Theirworld’s report Safe Schools: The Hidden Crisis revealed the enormous scale of attacks on schools and threats to education suffered by millions of children around the world. It said estimates show as many as half the world’s teens have experienced bullying in and around school. One in 10 girls and women under the age of 20 have been subjected to sexual violence in a school.
Pakistan project to help poor rural children into school
Some of the most marginalised children in Pakistan are to be helped into education by a major new project.
It will expand access to school for more than 81,000 children – half of them girls – who are currently out of school or at risk of dropping out in Khyber Pakhtunkhwa province, where 1.1 million children don’t go to school.
Most of them are from poorer households in rural areas affected by violence and insecurity. Emergencies can have a devastating impact on a child’s education, particularly for girls.
The Access for Out of School Children to Education and Safe Schools in Pakistan (AcCESS) project will work closely with communities to create better learning facilities, improve learning outcomes and increase the number and quality of teachers.
Brazil football star's plea on education
Brazilian football star Richarlison called for more investment in education when he received a special award.
The Everton striker – who scored as Brazil won the Copa America final last week – broke with protocol at the ceremony to make his plea.
“I do not know how this works, I have no idea – but I wanted to ask the government to invest more in education,” he said. “Many will miss out because they lack investment. So I ask you to invest more in education, which is very important for our state to grow.”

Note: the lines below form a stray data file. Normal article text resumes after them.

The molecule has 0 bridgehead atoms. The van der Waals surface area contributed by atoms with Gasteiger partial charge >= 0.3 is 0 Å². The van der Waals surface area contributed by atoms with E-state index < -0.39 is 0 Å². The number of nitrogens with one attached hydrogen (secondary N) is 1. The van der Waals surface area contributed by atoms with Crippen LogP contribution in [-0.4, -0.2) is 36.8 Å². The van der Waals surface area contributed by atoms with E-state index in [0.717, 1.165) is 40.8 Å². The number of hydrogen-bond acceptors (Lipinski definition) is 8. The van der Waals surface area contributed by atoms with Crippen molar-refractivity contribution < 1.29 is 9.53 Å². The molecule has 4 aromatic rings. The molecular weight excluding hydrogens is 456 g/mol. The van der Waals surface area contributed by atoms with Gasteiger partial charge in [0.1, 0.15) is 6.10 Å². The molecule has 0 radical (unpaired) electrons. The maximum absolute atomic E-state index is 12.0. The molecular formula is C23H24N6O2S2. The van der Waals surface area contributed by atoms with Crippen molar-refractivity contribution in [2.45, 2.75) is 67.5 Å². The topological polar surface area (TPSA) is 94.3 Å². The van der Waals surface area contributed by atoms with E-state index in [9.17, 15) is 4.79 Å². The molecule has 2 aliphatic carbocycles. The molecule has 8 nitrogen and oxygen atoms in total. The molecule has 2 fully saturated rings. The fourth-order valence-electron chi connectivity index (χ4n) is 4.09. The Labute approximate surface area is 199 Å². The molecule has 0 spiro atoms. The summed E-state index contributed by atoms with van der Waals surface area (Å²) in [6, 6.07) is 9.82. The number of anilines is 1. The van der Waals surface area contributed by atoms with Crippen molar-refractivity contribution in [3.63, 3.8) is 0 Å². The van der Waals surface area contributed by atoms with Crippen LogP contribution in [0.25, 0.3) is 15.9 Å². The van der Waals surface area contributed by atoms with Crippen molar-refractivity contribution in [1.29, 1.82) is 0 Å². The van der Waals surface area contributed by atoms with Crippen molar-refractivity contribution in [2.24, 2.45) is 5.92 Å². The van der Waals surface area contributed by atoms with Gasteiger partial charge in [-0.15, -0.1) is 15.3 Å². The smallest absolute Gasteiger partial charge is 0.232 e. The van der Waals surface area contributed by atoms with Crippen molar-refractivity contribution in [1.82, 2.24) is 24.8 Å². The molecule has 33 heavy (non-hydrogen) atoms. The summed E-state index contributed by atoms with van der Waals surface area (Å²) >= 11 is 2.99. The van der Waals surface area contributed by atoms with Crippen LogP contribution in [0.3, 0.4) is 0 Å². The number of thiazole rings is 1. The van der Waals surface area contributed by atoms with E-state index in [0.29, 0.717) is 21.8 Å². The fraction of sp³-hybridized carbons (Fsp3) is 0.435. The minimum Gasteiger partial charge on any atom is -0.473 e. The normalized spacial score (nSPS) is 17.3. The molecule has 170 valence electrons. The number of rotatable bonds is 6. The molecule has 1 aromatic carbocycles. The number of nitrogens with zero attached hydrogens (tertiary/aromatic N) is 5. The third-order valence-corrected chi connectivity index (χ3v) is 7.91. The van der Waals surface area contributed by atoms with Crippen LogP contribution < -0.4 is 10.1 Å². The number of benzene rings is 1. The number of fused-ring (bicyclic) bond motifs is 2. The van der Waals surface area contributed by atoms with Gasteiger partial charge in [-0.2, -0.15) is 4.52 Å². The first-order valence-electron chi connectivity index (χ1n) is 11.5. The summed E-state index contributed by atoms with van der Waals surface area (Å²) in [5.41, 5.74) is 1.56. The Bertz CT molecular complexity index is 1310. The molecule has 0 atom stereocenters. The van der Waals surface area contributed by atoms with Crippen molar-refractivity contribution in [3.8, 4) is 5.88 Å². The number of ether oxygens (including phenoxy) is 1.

Richarlison, 22, was at the state government to receive the Commendation of Sporting Merit Jose de Anchieta Fontana – a big honour for anyone from the Espirito Santo state of Brazil.
More than half of Brazilians aged 25 and over failed to complete basic school education, according to data released last month. That includes 7% with no schooling and 33% who did not finish primary school.
54,000 children in Somaliland to get education
More than half of children in crisis-hit Somaliland don’t go to school – but a multi-year programme is aiming to change that.
The government of the autonomous region of Somalia – together with Education Cannot Wait and UNICEF Somaliland – has launched a project to increase access to quality education.
Education Cannot Wait – the global fund for education in emergencies – is providing a $6.7 million seed funding allocation to kickstart activities. Additional donors will cover the remaining $57.3 million needed over the three years.
“The Somaliland government is proud to be in partnership with Education Cannot Wait,” said Somaliland Vice President Abdirahman Abdillahi Ismail. “With over 50% of children out of school, the ECW investment will support 18,000 girls and boys per year to access quality education services.”
The target is for the combined funding to reach 54,000 children a year.